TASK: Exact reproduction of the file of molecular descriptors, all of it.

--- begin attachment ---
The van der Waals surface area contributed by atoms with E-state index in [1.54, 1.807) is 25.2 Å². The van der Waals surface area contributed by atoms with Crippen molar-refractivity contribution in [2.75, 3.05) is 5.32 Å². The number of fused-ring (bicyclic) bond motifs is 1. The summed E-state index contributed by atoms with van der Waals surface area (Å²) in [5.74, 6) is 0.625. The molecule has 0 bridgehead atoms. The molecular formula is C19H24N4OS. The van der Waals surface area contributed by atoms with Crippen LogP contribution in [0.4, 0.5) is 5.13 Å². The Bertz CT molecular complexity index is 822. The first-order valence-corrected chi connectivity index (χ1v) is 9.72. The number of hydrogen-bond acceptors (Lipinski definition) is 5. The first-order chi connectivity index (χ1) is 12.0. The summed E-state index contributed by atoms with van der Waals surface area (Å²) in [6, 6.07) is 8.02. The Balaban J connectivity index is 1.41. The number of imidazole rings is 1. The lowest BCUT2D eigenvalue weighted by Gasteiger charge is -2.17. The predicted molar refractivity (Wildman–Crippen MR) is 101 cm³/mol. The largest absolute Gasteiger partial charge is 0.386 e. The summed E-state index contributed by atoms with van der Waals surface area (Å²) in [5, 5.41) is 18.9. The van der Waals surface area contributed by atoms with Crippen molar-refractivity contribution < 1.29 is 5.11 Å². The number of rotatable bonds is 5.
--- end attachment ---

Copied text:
The van der Waals surface area contributed by atoms with E-state index in [1.54, 1.807) is 25.2 Å². The van der Waals surface area contributed by atoms with Crippen molar-refractivity contribution in [2.75, 3.05) is 5.32 Å². The number of fused-ring (bicyclic) bond motifs is 1. The summed E-state index contributed by atoms with van der Waals surface area (Å²) in [5.74, 6) is 0.625. The molecule has 0 bridgehead atoms. The molecular formula is C19H24N4OS. The van der Waals surface area contributed by atoms with Crippen LogP contribution in [0.4, 0.5) is 5.13 Å². The Bertz CT molecular complexity index is 822. The first-order valence-corrected chi connectivity index (χ1v) is 9.72. The number of hydrogen-bond acceptors (Lipinski definition) is 5. The first-order chi connectivity index (χ1) is 12.0. The summed E-state index contributed by atoms with van der Waals surface area (Å²) in [6, 6.07) is 8.02. The Balaban J connectivity index is 1.41. The number of imidazole rings is 1. The lowest BCUT2D eigenvalue weighted by Gasteiger charge is -2.17. The predicted molar refractivity (Wildman–Crippen MR) is 101 cm³/mol. The largest absolute Gasteiger partial charge is 0.386 e. The summed E-state index contributed by atoms with van der Waals surface area (Å²) in [5, 5.41) is 18.9. The van der Waals surface area contributed by atoms with Crippen molar-refractivity contribution < 1.29 is 5.11 Å². The number of rotatable bonds is 5.